As I sat on the bus waiting for my fingers and toes to warm up after 3 ½ hours of standing and walking outside on the streets of Washington D.C., I reflected on what an amazing experience the March for Life was for me.
Bundled under 5 layers of clothing and equipped with toe warmers in our boots and hand warmers in our mittens, we were ready.
Our first stop was the National Shrine of the Immaculate Conception to join thousands of others for Mass. The Mass at this location and all the others taking place that morning was akin to the largest 40 Days for Life event in the USA. Just having that many people joined in prayer for one specific need is effective. Prayer changes hearts, first our own.
The speakers added a new emphasis this year – help others to consider the option of adoption. A member of the House shared the joy of being able to adopt a child, a woman who had an abortion as a college student and was left sterile by it shared her deep gratitude for the sacrifice and courage of the woman who allowed her to adopt her child. A young man shared his gratitude for his birth mother for choosing life and to his adoptive parents for choosing and loving him.
This new focus is something the participants could take home with them. The front lines of the fight against abortion are now in college dorm rooms and in the homes of their friends. A simple home pregnancy test and the morning after pill are obtainable over-the-counter. Friends who are fearful might turn to them for advice. Here is their chance to give witness to what they have learned. Along with scientific evidence of how destructive this choice is to the child and the mother, they can offer them hope and an alternative, adoption.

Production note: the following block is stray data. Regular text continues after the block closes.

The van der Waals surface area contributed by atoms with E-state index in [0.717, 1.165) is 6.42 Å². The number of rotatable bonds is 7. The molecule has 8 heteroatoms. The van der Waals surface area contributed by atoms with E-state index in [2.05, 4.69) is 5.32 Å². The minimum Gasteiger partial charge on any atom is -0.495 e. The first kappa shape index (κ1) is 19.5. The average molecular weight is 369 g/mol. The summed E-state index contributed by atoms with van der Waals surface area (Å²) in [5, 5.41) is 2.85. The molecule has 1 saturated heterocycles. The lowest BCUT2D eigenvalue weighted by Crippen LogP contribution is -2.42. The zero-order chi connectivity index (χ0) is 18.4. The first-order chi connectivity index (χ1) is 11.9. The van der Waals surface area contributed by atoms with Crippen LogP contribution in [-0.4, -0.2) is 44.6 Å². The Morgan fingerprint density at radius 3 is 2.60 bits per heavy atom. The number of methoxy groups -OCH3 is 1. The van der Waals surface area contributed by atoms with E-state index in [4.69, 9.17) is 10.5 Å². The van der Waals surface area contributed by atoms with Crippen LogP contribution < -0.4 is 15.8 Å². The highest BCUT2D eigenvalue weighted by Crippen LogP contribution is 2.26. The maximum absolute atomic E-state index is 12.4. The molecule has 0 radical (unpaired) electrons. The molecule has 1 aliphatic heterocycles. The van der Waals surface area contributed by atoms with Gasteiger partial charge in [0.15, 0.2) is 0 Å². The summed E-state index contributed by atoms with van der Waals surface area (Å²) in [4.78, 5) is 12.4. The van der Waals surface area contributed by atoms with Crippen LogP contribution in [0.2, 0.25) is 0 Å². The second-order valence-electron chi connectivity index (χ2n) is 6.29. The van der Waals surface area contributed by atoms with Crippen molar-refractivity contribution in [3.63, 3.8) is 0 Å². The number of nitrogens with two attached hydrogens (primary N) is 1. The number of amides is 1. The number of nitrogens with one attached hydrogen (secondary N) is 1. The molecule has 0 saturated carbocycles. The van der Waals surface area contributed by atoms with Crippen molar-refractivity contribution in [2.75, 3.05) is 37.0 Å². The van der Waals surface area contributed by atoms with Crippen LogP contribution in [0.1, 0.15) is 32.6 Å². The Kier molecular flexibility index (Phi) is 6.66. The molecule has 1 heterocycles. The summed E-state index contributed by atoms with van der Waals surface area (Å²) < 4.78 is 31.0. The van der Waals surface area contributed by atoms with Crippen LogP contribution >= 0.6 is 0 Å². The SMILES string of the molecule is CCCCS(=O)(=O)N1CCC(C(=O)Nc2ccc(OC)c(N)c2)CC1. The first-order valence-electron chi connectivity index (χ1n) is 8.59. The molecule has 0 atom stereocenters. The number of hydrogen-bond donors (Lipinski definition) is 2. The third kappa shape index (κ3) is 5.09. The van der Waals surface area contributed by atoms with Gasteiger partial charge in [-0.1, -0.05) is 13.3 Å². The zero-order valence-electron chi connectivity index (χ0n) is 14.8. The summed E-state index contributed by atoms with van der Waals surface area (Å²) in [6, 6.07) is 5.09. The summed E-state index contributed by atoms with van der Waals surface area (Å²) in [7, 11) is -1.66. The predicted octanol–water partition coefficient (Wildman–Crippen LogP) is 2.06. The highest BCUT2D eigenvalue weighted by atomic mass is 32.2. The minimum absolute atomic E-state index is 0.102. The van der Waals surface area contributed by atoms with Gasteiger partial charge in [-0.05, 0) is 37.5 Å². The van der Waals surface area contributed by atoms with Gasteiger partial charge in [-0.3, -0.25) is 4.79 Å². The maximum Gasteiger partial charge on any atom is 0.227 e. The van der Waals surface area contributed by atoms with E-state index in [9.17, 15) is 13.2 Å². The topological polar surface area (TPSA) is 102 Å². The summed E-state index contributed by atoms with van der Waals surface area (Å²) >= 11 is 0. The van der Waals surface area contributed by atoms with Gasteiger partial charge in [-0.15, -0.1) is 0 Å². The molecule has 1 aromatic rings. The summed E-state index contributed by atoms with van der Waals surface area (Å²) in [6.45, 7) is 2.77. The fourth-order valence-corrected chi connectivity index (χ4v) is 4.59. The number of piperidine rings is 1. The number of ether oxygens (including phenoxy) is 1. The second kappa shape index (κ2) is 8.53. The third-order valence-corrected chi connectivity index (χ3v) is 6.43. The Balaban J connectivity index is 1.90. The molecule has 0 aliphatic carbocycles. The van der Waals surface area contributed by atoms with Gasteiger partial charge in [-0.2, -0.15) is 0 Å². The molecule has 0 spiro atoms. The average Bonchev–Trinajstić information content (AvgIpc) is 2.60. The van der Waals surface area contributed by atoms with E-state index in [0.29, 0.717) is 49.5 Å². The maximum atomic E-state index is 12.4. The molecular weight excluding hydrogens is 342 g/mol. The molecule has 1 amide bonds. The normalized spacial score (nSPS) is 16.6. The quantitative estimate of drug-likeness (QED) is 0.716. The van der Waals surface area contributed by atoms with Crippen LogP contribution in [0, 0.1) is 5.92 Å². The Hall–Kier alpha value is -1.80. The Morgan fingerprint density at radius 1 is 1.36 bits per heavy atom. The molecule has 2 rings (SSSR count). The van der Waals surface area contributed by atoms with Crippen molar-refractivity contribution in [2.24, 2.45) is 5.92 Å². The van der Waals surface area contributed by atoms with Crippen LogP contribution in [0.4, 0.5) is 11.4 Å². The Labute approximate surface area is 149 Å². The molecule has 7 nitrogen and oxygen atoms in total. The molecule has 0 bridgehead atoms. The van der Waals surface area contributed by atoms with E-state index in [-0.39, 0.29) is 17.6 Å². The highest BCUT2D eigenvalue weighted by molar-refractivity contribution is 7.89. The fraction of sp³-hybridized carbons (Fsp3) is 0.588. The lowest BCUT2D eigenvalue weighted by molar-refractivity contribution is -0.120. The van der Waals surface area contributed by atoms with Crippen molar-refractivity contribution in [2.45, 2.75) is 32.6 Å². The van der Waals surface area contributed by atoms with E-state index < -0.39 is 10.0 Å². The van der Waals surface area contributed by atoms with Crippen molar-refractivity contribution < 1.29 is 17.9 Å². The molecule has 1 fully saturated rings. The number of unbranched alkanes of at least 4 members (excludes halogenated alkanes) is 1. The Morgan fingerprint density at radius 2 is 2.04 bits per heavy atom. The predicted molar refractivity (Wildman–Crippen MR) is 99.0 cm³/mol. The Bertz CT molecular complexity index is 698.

While we marched youth joyfully sang Christian songs or ProLife parodies or chanted cheers: “♪Go tell it to the Congress, Senate and House and everywhere. Go tell it to the Congress that babies must be born! ♪” “We love babies, yes we do, we love babies how ‘bout you!” (This chant was echoed at one point by a group standing on a balcony of a federal building.)
The older gentleman who was our bus driver was also deeply moved by the youth on our bus. He said he noticed their prayerful spirit and was moved by the powerful reflections they shared about their experience over the speaker system on the bus after the March. He also affirmed the power of youth to speak out on behalf of noble causes like this. “Never say you are too young to make a difference!”
Just before we got off the bus one college student said that she hoped to see us next year, IF it is necessary.
So, IF it is necessary, who wants to march with me next year? Circle the date: January 22, 2015. If you’ll walk with me, I’ll bring the toe warmers for your boots!